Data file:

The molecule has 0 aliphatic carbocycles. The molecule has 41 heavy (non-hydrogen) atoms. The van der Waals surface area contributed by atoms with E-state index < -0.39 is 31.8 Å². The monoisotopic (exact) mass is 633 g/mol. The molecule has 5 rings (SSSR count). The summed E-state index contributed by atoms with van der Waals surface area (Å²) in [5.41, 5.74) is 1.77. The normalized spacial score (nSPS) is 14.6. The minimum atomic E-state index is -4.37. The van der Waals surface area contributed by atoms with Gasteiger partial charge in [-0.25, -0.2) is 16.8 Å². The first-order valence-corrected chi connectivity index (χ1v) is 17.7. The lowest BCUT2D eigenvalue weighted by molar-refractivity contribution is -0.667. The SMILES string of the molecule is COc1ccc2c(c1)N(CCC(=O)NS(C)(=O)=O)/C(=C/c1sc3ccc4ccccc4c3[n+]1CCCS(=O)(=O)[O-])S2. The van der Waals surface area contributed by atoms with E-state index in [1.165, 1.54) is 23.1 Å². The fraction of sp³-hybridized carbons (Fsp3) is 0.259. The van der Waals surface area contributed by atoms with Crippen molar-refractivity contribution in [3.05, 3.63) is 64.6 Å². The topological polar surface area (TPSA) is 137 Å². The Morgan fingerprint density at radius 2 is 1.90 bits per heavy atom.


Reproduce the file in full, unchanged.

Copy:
The molecule has 0 aliphatic carbocycles. The molecule has 41 heavy (non-hydrogen) atoms. The van der Waals surface area contributed by atoms with E-state index < -0.39 is 31.8 Å². The monoisotopic (exact) mass is 633 g/mol. The molecule has 5 rings (SSSR count). The summed E-state index contributed by atoms with van der Waals surface area (Å²) in [5.41, 5.74) is 1.77. The normalized spacial score (nSPS) is 14.6. The minimum atomic E-state index is -4.37. The van der Waals surface area contributed by atoms with Gasteiger partial charge in [-0.25, -0.2) is 16.8 Å². The first-order valence-corrected chi connectivity index (χ1v) is 17.7. The lowest BCUT2D eigenvalue weighted by molar-refractivity contribution is -0.667. The SMILES string of the molecule is COc1ccc2c(c1)N(CCC(=O)NS(C)(=O)=O)/C(=C/c1sc3ccc4ccccc4c3[n+]1CCCS(=O)(=O)[O-])S2. The van der Waals surface area contributed by atoms with E-state index in [1.165, 1.54) is 23.1 Å². The fraction of sp³-hybridized carbons (Fsp3) is 0.259. The van der Waals surface area contributed by atoms with Crippen molar-refractivity contribution in [3.05, 3.63) is 64.6 Å². The topological polar surface area (TPSA) is 137 Å². The Morgan fingerprint density at radius 2 is 1.90 bits per heavy atom.